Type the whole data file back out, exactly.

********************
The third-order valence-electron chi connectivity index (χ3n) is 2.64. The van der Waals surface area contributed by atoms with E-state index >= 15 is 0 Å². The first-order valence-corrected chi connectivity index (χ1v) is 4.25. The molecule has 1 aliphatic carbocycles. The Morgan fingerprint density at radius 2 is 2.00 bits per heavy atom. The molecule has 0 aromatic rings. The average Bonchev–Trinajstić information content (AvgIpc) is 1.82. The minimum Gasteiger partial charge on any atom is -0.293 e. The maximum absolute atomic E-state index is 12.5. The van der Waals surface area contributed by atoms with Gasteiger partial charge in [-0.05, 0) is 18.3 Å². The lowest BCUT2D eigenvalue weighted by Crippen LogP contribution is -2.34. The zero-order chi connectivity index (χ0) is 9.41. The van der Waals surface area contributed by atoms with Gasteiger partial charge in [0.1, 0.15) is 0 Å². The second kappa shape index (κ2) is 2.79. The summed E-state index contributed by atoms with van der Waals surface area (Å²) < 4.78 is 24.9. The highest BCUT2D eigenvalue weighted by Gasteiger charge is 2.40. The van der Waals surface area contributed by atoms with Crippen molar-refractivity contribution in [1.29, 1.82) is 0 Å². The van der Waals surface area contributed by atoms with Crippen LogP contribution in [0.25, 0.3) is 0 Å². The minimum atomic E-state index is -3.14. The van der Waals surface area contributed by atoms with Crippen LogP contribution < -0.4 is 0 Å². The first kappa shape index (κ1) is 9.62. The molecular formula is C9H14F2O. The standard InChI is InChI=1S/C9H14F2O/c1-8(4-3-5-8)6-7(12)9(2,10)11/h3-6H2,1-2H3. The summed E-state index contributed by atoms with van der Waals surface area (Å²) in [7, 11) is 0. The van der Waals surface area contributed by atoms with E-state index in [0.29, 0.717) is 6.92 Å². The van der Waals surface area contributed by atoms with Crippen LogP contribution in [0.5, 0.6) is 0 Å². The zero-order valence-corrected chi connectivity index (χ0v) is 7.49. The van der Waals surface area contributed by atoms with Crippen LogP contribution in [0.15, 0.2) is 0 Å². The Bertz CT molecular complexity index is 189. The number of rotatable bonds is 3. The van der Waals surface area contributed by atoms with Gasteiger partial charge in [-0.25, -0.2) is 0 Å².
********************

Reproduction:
The third-order valence-electron chi connectivity index (χ3n) is 2.64. The van der Waals surface area contributed by atoms with E-state index >= 15 is 0 Å². The first-order valence-corrected chi connectivity index (χ1v) is 4.25. The molecule has 1 aliphatic carbocycles. The Morgan fingerprint density at radius 2 is 2.00 bits per heavy atom. The molecule has 0 aromatic rings. The average Bonchev–Trinajstić information content (AvgIpc) is 1.82. The minimum Gasteiger partial charge on any atom is -0.293 e. The maximum absolute atomic E-state index is 12.5. The van der Waals surface area contributed by atoms with Gasteiger partial charge in [-0.05, 0) is 18.3 Å². The lowest BCUT2D eigenvalue weighted by Crippen LogP contribution is -2.34. The zero-order chi connectivity index (χ0) is 9.41. The van der Waals surface area contributed by atoms with Gasteiger partial charge in [0.1, 0.15) is 0 Å². The second kappa shape index (κ2) is 2.79. The summed E-state index contributed by atoms with van der Waals surface area (Å²) < 4.78 is 24.9. The highest BCUT2D eigenvalue weighted by Gasteiger charge is 2.40. The van der Waals surface area contributed by atoms with Crippen molar-refractivity contribution in [1.29, 1.82) is 0 Å². The van der Waals surface area contributed by atoms with Crippen LogP contribution in [0.25, 0.3) is 0 Å². The minimum atomic E-state index is -3.14. The van der Waals surface area contributed by atoms with Crippen LogP contribution < -0.4 is 0 Å². The first kappa shape index (κ1) is 9.62. The molecular formula is C9H14F2O. The standard InChI is InChI=1S/C9H14F2O/c1-8(4-3-5-8)6-7(12)9(2,10)11/h3-6H2,1-2H3. The summed E-state index contributed by atoms with van der Waals surface area (Å²) in [7, 11) is 0. The van der Waals surface area contributed by atoms with E-state index in [0.29, 0.717) is 6.92 Å². The van der Waals surface area contributed by atoms with Crippen LogP contribution in [0.5, 0.6) is 0 Å². The zero-order valence-corrected chi connectivity index (χ0v) is 7.49. The van der Waals surface area contributed by atoms with Crippen LogP contribution in [0.15, 0.2) is 0 Å². The Bertz CT molecular complexity index is 189. The number of rotatable bonds is 3. The van der Waals surface area contributed by atoms with Gasteiger partial charge in [-0.25, -0.2) is 0 Å².